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Home Production Function Marginal Rate of Technical Substitution (MRTS)


Marginal Rate of Technical Substitution (MRTS): 




Prof. R.G.D. Alien and J.R. Hicks introduced the concept of MRS (marginal rate of substitution) in the theory of demand. The similar concept is used in the explanation of producers equilibrium and is named as marginal rate of technical substitution (MRTS).


Marginal rate of technical substitution (MRTS) is:


"The rate at which one factor can be substituted for another while holding the level of output constant".


The slope of an isoquant shows the ability of a firm to replace one factor with another while holding the output constant. For example, if 2 units of factor capital (K) can be replaced by 1 unit of labor (L), marginal rate of technical substitution will be thus:


MRS = ΔK  = 2 = 2

                                                                                    ΔL     1    




The concept of MRTS can be explained easily with the help of the table and the graph, below:




Factor Combinations

Units of Labor

Units of Capital

Units of Output of Commodity X

MRTS of Labor for Capital
























It is clear from the above table that all the five different combinations of labor and capital that is A, B, C, D and E yield the same level of output of 150 units of commodity X, As we move down from factor A to factor B, then 4 units of capital are required for obtaining 1 unit of labor without affecting the total level of output (150 units of commodity X).


The MRTS is 4:1. As we step down from factor combination B to factor combination C, then 3 units of capital are needed to get 1 unit of labor. The MRTS of labor for capital 3:1. If we further switch down from factor combination C to D, the MRTS of labor for capital is 2:1. From factor D to E combination, the MRTS of labor for capital falls down to 1:1.







It means that the marginal rate of technical substitution of factor labor for factor capital (K) (MRTSLK) is the number of units of factor capital (K) which can be substituted by one unit of factor labor (L) keeping the same level of output. In the figure 12.8, all the five combinations of labor and capital which are A, B, C, D and E are plotted on a graph.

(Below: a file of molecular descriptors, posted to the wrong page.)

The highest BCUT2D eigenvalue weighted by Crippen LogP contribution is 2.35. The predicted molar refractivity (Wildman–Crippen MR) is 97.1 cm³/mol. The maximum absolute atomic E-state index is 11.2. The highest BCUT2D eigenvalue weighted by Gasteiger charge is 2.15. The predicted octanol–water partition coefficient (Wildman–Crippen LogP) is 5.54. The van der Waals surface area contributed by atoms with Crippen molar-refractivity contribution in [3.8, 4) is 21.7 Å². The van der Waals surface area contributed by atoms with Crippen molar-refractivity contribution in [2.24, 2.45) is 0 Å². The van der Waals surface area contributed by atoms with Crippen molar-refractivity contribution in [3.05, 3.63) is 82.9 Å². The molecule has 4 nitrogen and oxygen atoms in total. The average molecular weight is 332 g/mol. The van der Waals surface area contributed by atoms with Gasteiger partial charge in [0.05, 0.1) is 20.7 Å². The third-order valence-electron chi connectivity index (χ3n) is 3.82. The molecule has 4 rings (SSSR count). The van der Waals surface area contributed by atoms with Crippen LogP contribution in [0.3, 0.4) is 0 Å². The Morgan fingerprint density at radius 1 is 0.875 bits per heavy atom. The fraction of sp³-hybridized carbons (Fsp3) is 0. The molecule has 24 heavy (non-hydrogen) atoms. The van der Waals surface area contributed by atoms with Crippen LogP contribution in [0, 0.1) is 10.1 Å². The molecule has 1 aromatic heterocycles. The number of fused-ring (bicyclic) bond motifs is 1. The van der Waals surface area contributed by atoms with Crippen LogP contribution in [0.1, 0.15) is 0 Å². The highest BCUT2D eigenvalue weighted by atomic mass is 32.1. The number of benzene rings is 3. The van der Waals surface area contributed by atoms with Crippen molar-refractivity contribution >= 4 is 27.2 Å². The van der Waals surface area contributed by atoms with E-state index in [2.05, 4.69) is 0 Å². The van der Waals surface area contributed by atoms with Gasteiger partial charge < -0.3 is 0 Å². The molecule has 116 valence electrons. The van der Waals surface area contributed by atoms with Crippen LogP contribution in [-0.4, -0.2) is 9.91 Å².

The points A, B, C, D and E are joined to form an isoquant. The iso-product curve shows the whole range of factor combinations producing 150 units of commodity X. It is important to point out that ail the five factor combination of labor and capital on an iso-product curve are technically efficient combinations. The producer is indifferent towards these, combinations as these produce the same level of output. 


Diminishing Marginal Rate of Technical Substitution:


The decline in MRTS along an isoquant for producing the same level of output is named as diminishing marginal rates of technical education. As we have seen in Fig. 12.8, that when a firm moves down from point (a) to point (b) and it hires one more labor, the firm gives up 4 units of capital (K) and yet remains on the same isoquant at point (b). So the MRTS is 4. If the firm hires another labor and moves from point (b) to (c), the firm can reduce its capital (K) to 3 units and yet remain on the same isoquant. So the MRTS is 3. If the firm moves from point (C) to (D), the MRTS is 2 and from point D to e, the MRTS is 1. The decline in MRTS along an isoquant as the firm increases labor for capital is called Diminishing Marginal Rate of Technical Substitution.

Relevant Articles:

What is Production Function
Short Period Analysis of Production

Long Run Production With Variable Inputs

Properties of Isoquants
Isocost Lines
Marginal Rate of Technical Substitution
Optimum Factor Combination

Principles and Theories of Micro Economics
Definition and Explanation of Economics
Theory of Consumer Behavior
Indifference Curve Analysis of Consumer's Equilibrium
Theory of Demand
Theory of Supply
Elasticity of Demand
Elasticity of Supply
Equilibrium of Demand and Supply
Economic Resources
Scale of Production
Laws of Returns
Production Function
Cost Analysis
Various Revenue Concepts
Price and output Determination Under Perfect Competition
Price and Output Determination Under Monopoly
Price and Output Determination Under Monopolistic/Imperfect Competition
Theory of Factor Pricing OR Theory of Distribution
Principles and Theories of Macro Economics
National Income and Its Measurement
Principles of Public Finance
Public Revenue and Taxation
National Debt and Income Determination
Fiscal Policy
Determinants of the Level of National Income and Employment
Determination of National Income
Theories of Employment
Theory of International Trade
Balance of Payments
Commercial Policy
Development and Planning Economics
Introduction to Development Economics
Features of Developing Countries
Economic Development and Economic Growth
Theories of Under Development
Theories of Economic Growth
Agriculture and Economic Development
Monetary Economics and Public Finance

History of Money

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